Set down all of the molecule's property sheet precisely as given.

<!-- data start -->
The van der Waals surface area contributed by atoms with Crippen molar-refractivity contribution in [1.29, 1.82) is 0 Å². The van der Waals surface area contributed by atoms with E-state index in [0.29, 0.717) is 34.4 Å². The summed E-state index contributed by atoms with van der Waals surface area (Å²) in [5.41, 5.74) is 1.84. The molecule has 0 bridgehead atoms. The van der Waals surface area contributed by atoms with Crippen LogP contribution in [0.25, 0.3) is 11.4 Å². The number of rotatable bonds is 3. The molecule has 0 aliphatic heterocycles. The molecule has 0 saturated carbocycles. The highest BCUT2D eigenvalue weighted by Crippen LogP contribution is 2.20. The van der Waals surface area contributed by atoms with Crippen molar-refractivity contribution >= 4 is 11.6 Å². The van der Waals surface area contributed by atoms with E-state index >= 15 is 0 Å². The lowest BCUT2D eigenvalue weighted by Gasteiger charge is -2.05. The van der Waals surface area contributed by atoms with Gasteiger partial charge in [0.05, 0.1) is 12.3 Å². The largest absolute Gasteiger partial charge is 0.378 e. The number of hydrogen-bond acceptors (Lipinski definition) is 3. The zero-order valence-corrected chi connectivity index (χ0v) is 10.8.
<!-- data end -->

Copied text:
The van der Waals surface area contributed by atoms with Crippen molar-refractivity contribution in [1.29, 1.82) is 0 Å². The van der Waals surface area contributed by atoms with E-state index in [0.29, 0.717) is 34.4 Å². The summed E-state index contributed by atoms with van der Waals surface area (Å²) in [5.41, 5.74) is 1.84. The molecule has 0 bridgehead atoms. The van der Waals surface area contributed by atoms with Crippen LogP contribution in [0.25, 0.3) is 11.4 Å². The number of rotatable bonds is 3. The molecule has 0 aliphatic heterocycles. The molecule has 0 saturated carbocycles. The highest BCUT2D eigenvalue weighted by Crippen LogP contribution is 2.20. The van der Waals surface area contributed by atoms with Crippen molar-refractivity contribution >= 4 is 11.6 Å². The van der Waals surface area contributed by atoms with E-state index >= 15 is 0 Å². The lowest BCUT2D eigenvalue weighted by Gasteiger charge is -2.05. The van der Waals surface area contributed by atoms with Gasteiger partial charge in [0.05, 0.1) is 12.3 Å². The largest absolute Gasteiger partial charge is 0.378 e. The number of hydrogen-bond acceptors (Lipinski definition) is 3. The zero-order valence-corrected chi connectivity index (χ0v) is 10.8.